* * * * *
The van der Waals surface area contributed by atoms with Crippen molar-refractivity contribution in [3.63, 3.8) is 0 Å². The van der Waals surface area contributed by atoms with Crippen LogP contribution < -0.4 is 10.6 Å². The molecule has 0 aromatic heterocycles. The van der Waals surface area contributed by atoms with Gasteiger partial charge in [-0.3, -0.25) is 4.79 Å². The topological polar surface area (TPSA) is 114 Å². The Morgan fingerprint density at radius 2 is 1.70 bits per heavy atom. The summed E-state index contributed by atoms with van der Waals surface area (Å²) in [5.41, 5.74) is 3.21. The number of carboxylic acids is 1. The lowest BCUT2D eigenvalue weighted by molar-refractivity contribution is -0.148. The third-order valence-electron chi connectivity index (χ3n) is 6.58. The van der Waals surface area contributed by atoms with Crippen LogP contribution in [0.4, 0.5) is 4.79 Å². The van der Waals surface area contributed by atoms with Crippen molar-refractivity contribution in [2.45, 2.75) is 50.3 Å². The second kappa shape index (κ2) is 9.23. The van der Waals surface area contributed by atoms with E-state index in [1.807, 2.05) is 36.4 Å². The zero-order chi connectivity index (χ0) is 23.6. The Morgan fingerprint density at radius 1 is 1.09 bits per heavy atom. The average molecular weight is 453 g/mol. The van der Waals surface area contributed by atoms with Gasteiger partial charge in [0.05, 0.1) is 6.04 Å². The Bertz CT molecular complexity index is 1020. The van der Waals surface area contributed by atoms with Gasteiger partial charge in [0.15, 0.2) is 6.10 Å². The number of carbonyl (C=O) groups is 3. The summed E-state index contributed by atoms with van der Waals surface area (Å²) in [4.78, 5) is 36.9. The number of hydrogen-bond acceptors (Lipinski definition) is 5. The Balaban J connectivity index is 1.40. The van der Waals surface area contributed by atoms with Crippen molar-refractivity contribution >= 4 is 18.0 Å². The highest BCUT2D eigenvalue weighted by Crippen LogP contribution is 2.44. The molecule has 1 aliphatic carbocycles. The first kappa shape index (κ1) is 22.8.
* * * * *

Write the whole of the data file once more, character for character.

The van der Waals surface area contributed by atoms with Crippen molar-refractivity contribution in [3.63, 3.8) is 0 Å². The van der Waals surface area contributed by atoms with Crippen LogP contribution < -0.4 is 10.6 Å². The molecule has 0 aromatic heterocycles. The van der Waals surface area contributed by atoms with Gasteiger partial charge in [-0.3, -0.25) is 4.79 Å². The topological polar surface area (TPSA) is 114 Å². The Morgan fingerprint density at radius 2 is 1.70 bits per heavy atom. The summed E-state index contributed by atoms with van der Waals surface area (Å²) in [5.41, 5.74) is 3.21. The number of carboxylic acids is 1. The lowest BCUT2D eigenvalue weighted by molar-refractivity contribution is -0.148. The third-order valence-electron chi connectivity index (χ3n) is 6.58. The van der Waals surface area contributed by atoms with Crippen LogP contribution in [0.4, 0.5) is 4.79 Å². The van der Waals surface area contributed by atoms with Crippen molar-refractivity contribution in [2.45, 2.75) is 50.3 Å². The second kappa shape index (κ2) is 9.23. The van der Waals surface area contributed by atoms with E-state index in [1.807, 2.05) is 36.4 Å². The zero-order chi connectivity index (χ0) is 23.6. The Morgan fingerprint density at radius 1 is 1.09 bits per heavy atom. The average molecular weight is 453 g/mol. The van der Waals surface area contributed by atoms with Gasteiger partial charge in [0.05, 0.1) is 6.04 Å². The Bertz CT molecular complexity index is 1020. The van der Waals surface area contributed by atoms with Gasteiger partial charge in [0.15, 0.2) is 6.10 Å². The number of carbonyl (C=O) groups is 3. The summed E-state index contributed by atoms with van der Waals surface area (Å²) in [4.78, 5) is 36.9. The number of hydrogen-bond acceptors (Lipinski definition) is 5. The Balaban J connectivity index is 1.40. The van der Waals surface area contributed by atoms with Crippen molar-refractivity contribution >= 4 is 18.0 Å². The highest BCUT2D eigenvalue weighted by Crippen LogP contribution is 2.44. The molecule has 1 aliphatic carbocycles. The first kappa shape index (κ1) is 22.8.